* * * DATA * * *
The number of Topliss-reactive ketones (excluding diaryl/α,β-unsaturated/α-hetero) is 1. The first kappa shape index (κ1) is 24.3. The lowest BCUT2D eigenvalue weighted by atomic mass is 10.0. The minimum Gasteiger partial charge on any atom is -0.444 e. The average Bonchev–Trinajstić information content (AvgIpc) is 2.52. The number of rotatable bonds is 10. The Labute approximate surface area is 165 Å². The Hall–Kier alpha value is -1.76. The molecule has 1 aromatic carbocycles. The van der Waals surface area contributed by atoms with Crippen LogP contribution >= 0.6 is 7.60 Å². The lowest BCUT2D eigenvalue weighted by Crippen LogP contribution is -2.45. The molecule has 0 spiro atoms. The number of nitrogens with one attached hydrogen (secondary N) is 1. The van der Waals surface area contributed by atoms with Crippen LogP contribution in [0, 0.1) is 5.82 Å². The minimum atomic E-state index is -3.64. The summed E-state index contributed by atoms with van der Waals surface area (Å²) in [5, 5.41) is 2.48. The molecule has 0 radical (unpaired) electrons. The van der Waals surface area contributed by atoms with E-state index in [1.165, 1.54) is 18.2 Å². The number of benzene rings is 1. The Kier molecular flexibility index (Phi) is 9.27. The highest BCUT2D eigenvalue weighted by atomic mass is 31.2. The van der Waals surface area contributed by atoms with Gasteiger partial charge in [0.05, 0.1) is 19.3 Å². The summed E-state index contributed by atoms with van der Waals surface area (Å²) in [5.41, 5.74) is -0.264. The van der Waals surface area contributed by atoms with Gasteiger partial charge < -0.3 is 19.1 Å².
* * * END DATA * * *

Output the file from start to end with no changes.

The number of Topliss-reactive ketones (excluding diaryl/α,β-unsaturated/α-hetero) is 1. The first kappa shape index (κ1) is 24.3. The lowest BCUT2D eigenvalue weighted by atomic mass is 10.0. The minimum Gasteiger partial charge on any atom is -0.444 e. The average Bonchev–Trinajstić information content (AvgIpc) is 2.52. The number of rotatable bonds is 10. The Labute approximate surface area is 165 Å². The Hall–Kier alpha value is -1.76. The molecule has 1 aromatic carbocycles. The van der Waals surface area contributed by atoms with Crippen LogP contribution >= 0.6 is 7.60 Å². The lowest BCUT2D eigenvalue weighted by Crippen LogP contribution is -2.45. The molecule has 0 spiro atoms. The number of nitrogens with one attached hydrogen (secondary N) is 1. The van der Waals surface area contributed by atoms with Crippen LogP contribution in [0, 0.1) is 5.82 Å². The minimum atomic E-state index is -3.64. The summed E-state index contributed by atoms with van der Waals surface area (Å²) in [5, 5.41) is 2.48. The molecule has 0 radical (unpaired) electrons. The van der Waals surface area contributed by atoms with E-state index in [1.165, 1.54) is 18.2 Å². The number of benzene rings is 1. The Kier molecular flexibility index (Phi) is 9.27. The highest BCUT2D eigenvalue weighted by atomic mass is 31.2. The van der Waals surface area contributed by atoms with Gasteiger partial charge in [0.05, 0.1) is 19.3 Å². The summed E-state index contributed by atoms with van der Waals surface area (Å²) in [5.41, 5.74) is -0.264. The van der Waals surface area contributed by atoms with Gasteiger partial charge < -0.3 is 19.1 Å².